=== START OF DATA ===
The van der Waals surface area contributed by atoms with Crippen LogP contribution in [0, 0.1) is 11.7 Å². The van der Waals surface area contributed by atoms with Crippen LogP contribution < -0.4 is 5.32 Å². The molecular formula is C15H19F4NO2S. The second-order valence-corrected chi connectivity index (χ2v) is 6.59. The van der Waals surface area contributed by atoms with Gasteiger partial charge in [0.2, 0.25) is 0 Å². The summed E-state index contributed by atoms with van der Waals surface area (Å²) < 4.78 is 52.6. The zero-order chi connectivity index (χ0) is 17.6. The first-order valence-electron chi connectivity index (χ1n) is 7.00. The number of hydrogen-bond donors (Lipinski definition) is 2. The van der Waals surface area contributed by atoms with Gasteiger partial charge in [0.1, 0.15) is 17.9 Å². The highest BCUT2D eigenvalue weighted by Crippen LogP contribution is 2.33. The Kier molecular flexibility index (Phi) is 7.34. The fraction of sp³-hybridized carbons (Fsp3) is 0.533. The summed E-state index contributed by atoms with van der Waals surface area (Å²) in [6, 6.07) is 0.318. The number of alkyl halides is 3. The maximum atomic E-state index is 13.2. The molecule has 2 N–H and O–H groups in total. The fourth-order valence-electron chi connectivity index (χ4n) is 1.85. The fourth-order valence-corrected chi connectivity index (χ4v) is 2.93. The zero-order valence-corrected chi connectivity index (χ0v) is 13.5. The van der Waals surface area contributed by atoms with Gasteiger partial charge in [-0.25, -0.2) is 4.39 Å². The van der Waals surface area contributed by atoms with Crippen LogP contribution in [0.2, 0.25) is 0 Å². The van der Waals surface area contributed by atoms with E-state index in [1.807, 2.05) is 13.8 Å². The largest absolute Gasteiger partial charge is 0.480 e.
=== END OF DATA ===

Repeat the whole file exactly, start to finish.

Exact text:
The van der Waals surface area contributed by atoms with Crippen LogP contribution in [0, 0.1) is 11.7 Å². The van der Waals surface area contributed by atoms with Crippen LogP contribution < -0.4 is 5.32 Å². The molecular formula is C15H19F4NO2S. The second-order valence-corrected chi connectivity index (χ2v) is 6.59. The van der Waals surface area contributed by atoms with Gasteiger partial charge in [0.2, 0.25) is 0 Å². The summed E-state index contributed by atoms with van der Waals surface area (Å²) < 4.78 is 52.6. The zero-order chi connectivity index (χ0) is 17.6. The first-order valence-electron chi connectivity index (χ1n) is 7.00. The number of hydrogen-bond donors (Lipinski definition) is 2. The van der Waals surface area contributed by atoms with Gasteiger partial charge in [0.1, 0.15) is 17.9 Å². The highest BCUT2D eigenvalue weighted by Crippen LogP contribution is 2.33. The Kier molecular flexibility index (Phi) is 7.34. The fraction of sp³-hybridized carbons (Fsp3) is 0.533. The summed E-state index contributed by atoms with van der Waals surface area (Å²) in [6, 6.07) is 0.318. The number of alkyl halides is 3. The maximum atomic E-state index is 13.2. The molecule has 2 N–H and O–H groups in total. The fourth-order valence-electron chi connectivity index (χ4n) is 1.85. The fourth-order valence-corrected chi connectivity index (χ4v) is 2.93. The zero-order valence-corrected chi connectivity index (χ0v) is 13.5. The van der Waals surface area contributed by atoms with Gasteiger partial charge in [-0.25, -0.2) is 4.39 Å². The van der Waals surface area contributed by atoms with Crippen LogP contribution in [0.2, 0.25) is 0 Å². The van der Waals surface area contributed by atoms with E-state index in [1.807, 2.05) is 13.8 Å². The largest absolute Gasteiger partial charge is 0.480 e.